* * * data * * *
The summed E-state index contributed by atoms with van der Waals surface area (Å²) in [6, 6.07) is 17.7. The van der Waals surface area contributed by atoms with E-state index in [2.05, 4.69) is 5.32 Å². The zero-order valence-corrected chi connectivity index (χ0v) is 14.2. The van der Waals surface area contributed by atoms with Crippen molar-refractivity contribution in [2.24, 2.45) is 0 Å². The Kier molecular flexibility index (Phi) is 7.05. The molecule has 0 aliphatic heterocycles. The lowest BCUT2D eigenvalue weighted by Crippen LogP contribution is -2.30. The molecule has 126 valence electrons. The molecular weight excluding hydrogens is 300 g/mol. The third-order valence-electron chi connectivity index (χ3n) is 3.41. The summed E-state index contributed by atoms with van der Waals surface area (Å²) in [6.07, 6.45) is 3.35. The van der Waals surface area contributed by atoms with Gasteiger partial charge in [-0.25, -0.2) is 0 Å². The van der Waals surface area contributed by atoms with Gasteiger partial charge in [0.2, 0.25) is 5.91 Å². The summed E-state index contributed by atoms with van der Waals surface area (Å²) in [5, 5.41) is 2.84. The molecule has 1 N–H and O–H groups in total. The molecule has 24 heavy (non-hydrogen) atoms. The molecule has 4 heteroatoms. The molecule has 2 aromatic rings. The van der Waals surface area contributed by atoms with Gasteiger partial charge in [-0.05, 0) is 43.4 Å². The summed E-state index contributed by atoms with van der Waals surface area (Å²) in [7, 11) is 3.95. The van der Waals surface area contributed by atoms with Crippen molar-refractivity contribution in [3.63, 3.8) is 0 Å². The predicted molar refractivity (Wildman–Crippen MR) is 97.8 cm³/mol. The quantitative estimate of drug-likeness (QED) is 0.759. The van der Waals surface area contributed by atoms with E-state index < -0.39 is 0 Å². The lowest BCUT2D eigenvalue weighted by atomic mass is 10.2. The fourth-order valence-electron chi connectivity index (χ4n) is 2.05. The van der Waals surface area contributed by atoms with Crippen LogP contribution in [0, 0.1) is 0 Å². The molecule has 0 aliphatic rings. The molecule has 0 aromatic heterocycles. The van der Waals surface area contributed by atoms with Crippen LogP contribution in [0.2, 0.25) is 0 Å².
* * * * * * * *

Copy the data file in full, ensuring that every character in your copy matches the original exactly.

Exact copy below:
The summed E-state index contributed by atoms with van der Waals surface area (Å²) in [6, 6.07) is 17.7. The van der Waals surface area contributed by atoms with E-state index in [2.05, 4.69) is 5.32 Å². The zero-order valence-corrected chi connectivity index (χ0v) is 14.2. The van der Waals surface area contributed by atoms with Crippen molar-refractivity contribution in [2.24, 2.45) is 0 Å². The Kier molecular flexibility index (Phi) is 7.05. The molecule has 0 aliphatic heterocycles. The lowest BCUT2D eigenvalue weighted by Crippen LogP contribution is -2.30. The molecule has 126 valence electrons. The molecular weight excluding hydrogens is 300 g/mol. The third-order valence-electron chi connectivity index (χ3n) is 3.41. The summed E-state index contributed by atoms with van der Waals surface area (Å²) in [6.07, 6.45) is 3.35. The van der Waals surface area contributed by atoms with Gasteiger partial charge in [-0.25, -0.2) is 0 Å². The van der Waals surface area contributed by atoms with Gasteiger partial charge in [0.2, 0.25) is 5.91 Å². The summed E-state index contributed by atoms with van der Waals surface area (Å²) in [5, 5.41) is 2.84. The molecule has 1 N–H and O–H groups in total. The molecule has 24 heavy (non-hydrogen) atoms. The molecule has 4 heteroatoms. The molecule has 2 aromatic rings. The van der Waals surface area contributed by atoms with Gasteiger partial charge in [-0.05, 0) is 43.4 Å². The summed E-state index contributed by atoms with van der Waals surface area (Å²) in [7, 11) is 3.95. The van der Waals surface area contributed by atoms with Crippen molar-refractivity contribution in [3.63, 3.8) is 0 Å². The predicted molar refractivity (Wildman–Crippen MR) is 97.8 cm³/mol. The quantitative estimate of drug-likeness (QED) is 0.759. The van der Waals surface area contributed by atoms with E-state index < -0.39 is 0 Å². The lowest BCUT2D eigenvalue weighted by atomic mass is 10.2. The fourth-order valence-electron chi connectivity index (χ4n) is 2.05. The van der Waals surface area contributed by atoms with Crippen LogP contribution in [0, 0.1) is 0 Å². The molecule has 0 aliphatic rings. The molecule has 0 aromatic heterocycles. The van der Waals surface area contributed by atoms with Crippen LogP contribution in [0.2, 0.25) is 0 Å².